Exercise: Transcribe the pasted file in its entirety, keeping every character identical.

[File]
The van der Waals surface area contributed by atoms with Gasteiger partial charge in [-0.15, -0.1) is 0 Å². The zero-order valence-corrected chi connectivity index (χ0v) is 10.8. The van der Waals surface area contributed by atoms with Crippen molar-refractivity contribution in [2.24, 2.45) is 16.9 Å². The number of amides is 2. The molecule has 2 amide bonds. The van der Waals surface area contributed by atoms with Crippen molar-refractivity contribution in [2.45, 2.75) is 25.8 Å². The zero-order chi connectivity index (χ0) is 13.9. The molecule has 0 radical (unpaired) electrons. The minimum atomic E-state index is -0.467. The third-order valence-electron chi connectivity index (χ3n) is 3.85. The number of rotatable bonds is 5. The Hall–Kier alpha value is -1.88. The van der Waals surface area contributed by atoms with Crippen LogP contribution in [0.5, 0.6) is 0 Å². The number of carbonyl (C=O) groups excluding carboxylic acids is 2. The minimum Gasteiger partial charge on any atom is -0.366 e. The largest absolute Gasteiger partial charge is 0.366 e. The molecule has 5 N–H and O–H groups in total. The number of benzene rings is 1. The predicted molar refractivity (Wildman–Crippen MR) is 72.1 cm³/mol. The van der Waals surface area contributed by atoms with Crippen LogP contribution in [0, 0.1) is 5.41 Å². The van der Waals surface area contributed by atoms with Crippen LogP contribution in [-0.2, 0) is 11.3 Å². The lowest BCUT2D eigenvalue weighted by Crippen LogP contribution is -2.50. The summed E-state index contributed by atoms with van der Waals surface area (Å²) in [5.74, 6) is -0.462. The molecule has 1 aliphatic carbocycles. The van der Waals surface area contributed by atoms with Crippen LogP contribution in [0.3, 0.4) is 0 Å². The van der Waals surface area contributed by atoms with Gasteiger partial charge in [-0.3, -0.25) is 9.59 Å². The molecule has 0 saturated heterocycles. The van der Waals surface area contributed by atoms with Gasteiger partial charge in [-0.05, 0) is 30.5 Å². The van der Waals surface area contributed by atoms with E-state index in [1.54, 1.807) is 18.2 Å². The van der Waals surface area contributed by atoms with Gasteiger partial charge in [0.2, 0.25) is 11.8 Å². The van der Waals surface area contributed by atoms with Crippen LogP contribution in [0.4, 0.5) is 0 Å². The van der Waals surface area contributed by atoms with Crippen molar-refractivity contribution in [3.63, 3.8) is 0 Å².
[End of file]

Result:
The van der Waals surface area contributed by atoms with Gasteiger partial charge in [-0.15, -0.1) is 0 Å². The zero-order valence-corrected chi connectivity index (χ0v) is 10.8. The van der Waals surface area contributed by atoms with Crippen molar-refractivity contribution in [2.24, 2.45) is 16.9 Å². The number of amides is 2. The molecule has 2 amide bonds. The van der Waals surface area contributed by atoms with Crippen molar-refractivity contribution in [2.45, 2.75) is 25.8 Å². The zero-order chi connectivity index (χ0) is 13.9. The molecule has 0 radical (unpaired) electrons. The minimum atomic E-state index is -0.467. The third-order valence-electron chi connectivity index (χ3n) is 3.85. The number of rotatable bonds is 5. The Hall–Kier alpha value is -1.88. The van der Waals surface area contributed by atoms with Crippen LogP contribution in [0.5, 0.6) is 0 Å². The number of carbonyl (C=O) groups excluding carboxylic acids is 2. The minimum Gasteiger partial charge on any atom is -0.366 e. The largest absolute Gasteiger partial charge is 0.366 e. The molecule has 5 N–H and O–H groups in total. The number of benzene rings is 1. The predicted molar refractivity (Wildman–Crippen MR) is 72.1 cm³/mol. The van der Waals surface area contributed by atoms with Crippen LogP contribution in [0, 0.1) is 5.41 Å². The van der Waals surface area contributed by atoms with Crippen LogP contribution in [-0.2, 0) is 11.3 Å². The lowest BCUT2D eigenvalue weighted by Crippen LogP contribution is -2.50. The summed E-state index contributed by atoms with van der Waals surface area (Å²) in [5.74, 6) is -0.462. The molecule has 1 aliphatic carbocycles. The van der Waals surface area contributed by atoms with Crippen LogP contribution in [0.3, 0.4) is 0 Å². The van der Waals surface area contributed by atoms with Gasteiger partial charge in [-0.3, -0.25) is 9.59 Å². The molecule has 0 saturated heterocycles. The van der Waals surface area contributed by atoms with Gasteiger partial charge in [-0.05, 0) is 30.5 Å². The van der Waals surface area contributed by atoms with E-state index in [1.54, 1.807) is 18.2 Å². The van der Waals surface area contributed by atoms with Gasteiger partial charge in [0.2, 0.25) is 11.8 Å². The van der Waals surface area contributed by atoms with Crippen LogP contribution in [0.4, 0.5) is 0 Å². The van der Waals surface area contributed by atoms with Crippen molar-refractivity contribution in [3.63, 3.8) is 0 Å².